There is no doubt that W&W has long been incredibly operationally focused. Another factor behind the neglected development of maintenance is the short-termism: for many years there was no planning ahead for the future. But despite the fact that the maintenance issue is being raised to some extent, different organisations differ in the way it is treated.

– At Sandviken Energi, we have just started talking about criticality analysis, but to cope with that, we need to increase competences. I would guess that these days you will find some W&W companies in the industry that can handle such work and benefit from it. But large parts of the water and sewerage industry are still at a rudimentary level with regard to the efficient and professional management of fixed assets, says Thomas Nyberg.

Walter Jonasson, maintenance manager at Vakin, believes there are several factors that have made it difficult to implement best practices in maintenance.

– For decades, we have collected data in various ways, but we have not been good at processing the information we have received. Today we can work with AI and data warehousing, which feels like a routine for most industries and is just bubbling up for us, says Walter Jonasson.

– If you do not yet have the necessary competence to set up plans and analyses, you need to bring it in now. It will therefore be a cost now, and it might difficult to know where the budget will come from, but in the long run it is absolutely necessary, says Pär Dalhielm.

It is a fact that W&W is facing major challenges as a result of the lack of competence and willingness to invest in maintenance. At the same time, many VA operations and companies are struggling and face difficulties making the necessary investments because of limited budgets and traditional work roles, which makes the subject very current. It is difficult to say what the future will look like in W&W, but it is clear that we must put competence and understanding of maintenance in place across the entire process chain.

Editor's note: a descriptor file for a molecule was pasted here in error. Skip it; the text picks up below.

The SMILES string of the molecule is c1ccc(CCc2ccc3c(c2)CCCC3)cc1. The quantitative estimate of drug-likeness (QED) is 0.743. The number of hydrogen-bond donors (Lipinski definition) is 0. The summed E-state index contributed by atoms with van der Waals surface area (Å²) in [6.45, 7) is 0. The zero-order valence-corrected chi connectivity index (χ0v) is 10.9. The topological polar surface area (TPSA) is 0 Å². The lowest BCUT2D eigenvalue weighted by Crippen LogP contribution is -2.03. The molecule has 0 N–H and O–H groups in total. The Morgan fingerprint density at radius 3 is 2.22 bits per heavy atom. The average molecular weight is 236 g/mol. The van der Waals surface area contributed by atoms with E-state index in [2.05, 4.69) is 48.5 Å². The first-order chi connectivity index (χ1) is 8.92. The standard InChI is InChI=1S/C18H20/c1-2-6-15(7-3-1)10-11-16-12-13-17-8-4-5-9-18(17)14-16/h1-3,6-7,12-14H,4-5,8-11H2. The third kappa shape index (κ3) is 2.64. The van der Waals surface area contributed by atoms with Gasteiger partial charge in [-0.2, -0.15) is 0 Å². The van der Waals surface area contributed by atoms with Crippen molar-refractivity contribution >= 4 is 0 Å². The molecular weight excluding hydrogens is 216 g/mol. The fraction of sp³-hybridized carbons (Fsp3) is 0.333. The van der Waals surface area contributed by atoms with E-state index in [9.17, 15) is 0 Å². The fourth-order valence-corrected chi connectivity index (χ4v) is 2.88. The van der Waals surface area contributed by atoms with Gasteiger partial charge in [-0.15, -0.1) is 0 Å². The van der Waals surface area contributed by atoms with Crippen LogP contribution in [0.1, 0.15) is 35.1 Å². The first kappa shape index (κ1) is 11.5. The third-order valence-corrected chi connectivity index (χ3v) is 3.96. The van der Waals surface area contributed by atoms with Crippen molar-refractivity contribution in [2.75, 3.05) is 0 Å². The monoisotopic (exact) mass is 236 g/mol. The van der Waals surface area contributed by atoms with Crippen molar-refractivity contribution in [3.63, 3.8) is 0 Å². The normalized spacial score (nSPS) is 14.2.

– It is about developing competences and embedding the importance of managing our facilities in an appropriate manner in our organisations. We must reach the next level. Maintenance was not needed in the same way before, but with today’s operations, the need for availability and process control, it must be developed, Conny Ohlson concludes.

Underhåll is Northern Europe’s largest and fastest growing meeting place covering all aspects of industrial operations and maintenance. An industry-wide forum where technicians and decision makers right across the maintenance value chain can see the technology of the future and share experiences. The 2020 edition of Underhåll had to be cancelled due to the outbreak of the Corona pandemic in March. The event is therefore all the more long-awaited and we warmly invite you to Underhåll, the Swedish Maintenance Event, taking place on 15-18 March 2022, with a focus on, among other things, smart maintenance, sustainability and industrial safety. More information at www.en.underhall.se

This is an article from Ny Teknik »